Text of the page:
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Thread: Old Crane Stopper Linkage -- Down the Drain?

  1. #1

    Unhappy Old Crane Stopper Linkage -- Down the Drain?

    I have an old tub with a equally old Crane Accesso drain assembly. I can see through the overflow a solid linkage rod that is still attached to the lever. There is no external linkage -- it all runs through the overflow and drain tubes. I have always been able to pull out the stopper (attached to some hinged linkage) to remove hair, etc. The last time I removed and replace the stopper, it now falls to the closed (flush to tub) position regardless of whether the handle (centered on the overflow) is in the open or closed position.

    Worse, whatever happened caused the tub to now drain at a snails pace. It fills with water when I shower. This is not a hair-and-soap problem -- drain cleaner doesn't help a bit. I suspect that some part of the linkage that runs into the drain tube and pushes against the stopper linkage open has fallen and is obsructing an elbow that is about a foot below the drain (I don't know this for a fact, I'm just guessing). Is there anyway for me to see if that is the case? If it is, is there any way for me to extract the offending linkage? I could go to a rubber stopper until I replace the whole thing (much in the bathroom needs to be blown away and replaced) if it weren't for the horribly slow drain. Any suggestions?

  2. #2
    Retired Defense Industry Engineer jadnashua's Avatar
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    That rod may be connected to a hollow tube. That tube is moved by the lever and rod. While sometimes they are a pain to pull out, it should be able to be pulled out after you take off the overflow cover/lever assembly. The rod is threaded with a locknut to allow you to adjust the rest height of the tube so it blocks the actual drain. Sounds like yours, with the accumulated hair/gunk/etc. is not being pulled up far enough to clear the drain line.
    Jim DeBruycker
    Important note - I'm not a pro
    Retired Defense Industry Engineer; Schluter 2.5-day Workshop Completed 2013, 2014

  3. #3
    Moderator & Master Plumber hj's Avatar
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    If you describe your drain properly, there should be a spring on the end of the rod, but you may have a different type of drain, but in any case there is nothing that can fall into the drain, although some pieces can become disconnected. Without knowing which type of drain you have we cannot tell you what could be the problem. The sure thing is that drain cleaners seldom cure that kind of stoppage regardless of the cause.

  4. #4

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    The drain lever is attached to a horizontal rod (of course) that passes from the tub side into the overflow tube side. The end of this horizontal rod that is in the overflow tube has some linkage that I won't try to describe, except to say that it attaches to a vertical tube/rod. It appears that the vertical rod in the overflow raises to close the drain and lowers to open the drain.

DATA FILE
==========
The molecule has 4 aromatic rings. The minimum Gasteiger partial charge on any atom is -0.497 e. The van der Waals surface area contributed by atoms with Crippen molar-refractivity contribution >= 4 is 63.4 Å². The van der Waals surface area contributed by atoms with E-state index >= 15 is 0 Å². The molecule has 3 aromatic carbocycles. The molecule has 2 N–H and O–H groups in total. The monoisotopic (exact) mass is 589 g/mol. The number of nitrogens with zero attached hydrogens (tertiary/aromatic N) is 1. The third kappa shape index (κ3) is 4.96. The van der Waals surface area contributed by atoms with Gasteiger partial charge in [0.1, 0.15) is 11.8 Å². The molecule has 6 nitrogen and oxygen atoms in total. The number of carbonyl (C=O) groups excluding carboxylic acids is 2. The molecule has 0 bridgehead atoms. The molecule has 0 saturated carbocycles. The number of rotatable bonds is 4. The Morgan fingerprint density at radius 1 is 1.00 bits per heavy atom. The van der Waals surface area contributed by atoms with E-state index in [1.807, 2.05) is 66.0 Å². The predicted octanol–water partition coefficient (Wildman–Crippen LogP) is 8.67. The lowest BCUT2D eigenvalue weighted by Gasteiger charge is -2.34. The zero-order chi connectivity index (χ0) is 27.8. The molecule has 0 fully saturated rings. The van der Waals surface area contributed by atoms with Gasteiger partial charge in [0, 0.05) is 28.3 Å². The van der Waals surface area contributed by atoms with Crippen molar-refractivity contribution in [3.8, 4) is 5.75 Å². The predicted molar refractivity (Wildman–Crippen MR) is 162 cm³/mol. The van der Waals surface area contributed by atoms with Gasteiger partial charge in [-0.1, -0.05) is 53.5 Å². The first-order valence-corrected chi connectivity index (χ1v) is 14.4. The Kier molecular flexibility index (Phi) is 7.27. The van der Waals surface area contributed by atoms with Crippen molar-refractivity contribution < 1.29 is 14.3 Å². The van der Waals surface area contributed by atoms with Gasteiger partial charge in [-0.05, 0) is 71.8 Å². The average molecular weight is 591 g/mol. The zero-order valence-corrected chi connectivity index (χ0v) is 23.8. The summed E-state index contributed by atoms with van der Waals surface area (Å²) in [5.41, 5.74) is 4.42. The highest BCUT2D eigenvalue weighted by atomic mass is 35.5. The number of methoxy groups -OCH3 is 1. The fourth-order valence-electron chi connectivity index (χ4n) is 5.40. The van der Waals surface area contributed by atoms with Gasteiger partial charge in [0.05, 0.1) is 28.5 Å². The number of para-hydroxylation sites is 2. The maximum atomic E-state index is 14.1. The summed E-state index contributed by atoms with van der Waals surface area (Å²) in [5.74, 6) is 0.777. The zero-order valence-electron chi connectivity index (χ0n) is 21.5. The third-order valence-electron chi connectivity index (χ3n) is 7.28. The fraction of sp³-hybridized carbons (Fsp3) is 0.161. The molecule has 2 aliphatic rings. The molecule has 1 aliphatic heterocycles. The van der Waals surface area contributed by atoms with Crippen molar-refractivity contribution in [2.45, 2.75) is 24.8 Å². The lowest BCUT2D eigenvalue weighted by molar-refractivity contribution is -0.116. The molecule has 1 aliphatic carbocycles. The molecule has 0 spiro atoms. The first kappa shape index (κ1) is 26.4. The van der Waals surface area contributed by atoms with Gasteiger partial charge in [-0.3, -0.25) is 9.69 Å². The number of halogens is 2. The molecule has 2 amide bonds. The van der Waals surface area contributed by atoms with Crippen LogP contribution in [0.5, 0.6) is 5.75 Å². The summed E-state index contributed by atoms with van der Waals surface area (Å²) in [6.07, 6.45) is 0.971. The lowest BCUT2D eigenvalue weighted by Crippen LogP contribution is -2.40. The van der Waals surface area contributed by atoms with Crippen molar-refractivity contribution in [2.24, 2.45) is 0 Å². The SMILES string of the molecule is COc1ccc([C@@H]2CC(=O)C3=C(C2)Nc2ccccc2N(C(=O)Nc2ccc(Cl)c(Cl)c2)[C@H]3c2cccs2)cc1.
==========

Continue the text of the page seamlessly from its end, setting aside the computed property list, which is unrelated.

I have removed the lever and the overflow cover. This allowed me to pull out the part of the linkage attaching the horizontal rod to the vertical tube/rod. The vertical tube/rod will definitely not lift out. The top of the vertical rod is about a 1 1/2 inch tube. Threaded into that tube is a thick solid bar. I can't see below that. Perhaps if I unthread the tube from the rod inside the overflow then each will then lift out. But it won't be easy as these old parts are all practically welded together.

    A couple of important notes: The failure was all at once. Before the failure, it drained a little slow. Now, it drains barely. The drain stopper did not previously sit low. Now it doesn't raise at all. The vertical rod has not unscrewed from the tube -- this is very old and there are enough deposits that nothing unscrews easily (to say the least). Using my fingers, I can raise and lower the vertical bar in the overflow tube through a greater range of motion than when the overflow cover is in place. The stopper does not lift from the tub at all. When touching the stopper while moving the vertical bar up and down, it doesn't feel like anything is making contact with the stopper linkage. I removed the stopper and tried to snake, but cannot get the snake more than 7 or 8 inches in.

    Thank you for your response. I can provide pictures if necessary, but it isn't a pretty sight.

  5. #5
    Moderator & Master Plumber hj's Avatar
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    Pictures would definitely help since it appears you have a direct lift drain, but I did not know that Crane used them in its tubs.

  6. #6
    Plumber plumber1's Avatar
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    I'll bet that you could make a hook on the end of a wire clothes hanger and by trial and error you could grab it and pull it up and out.

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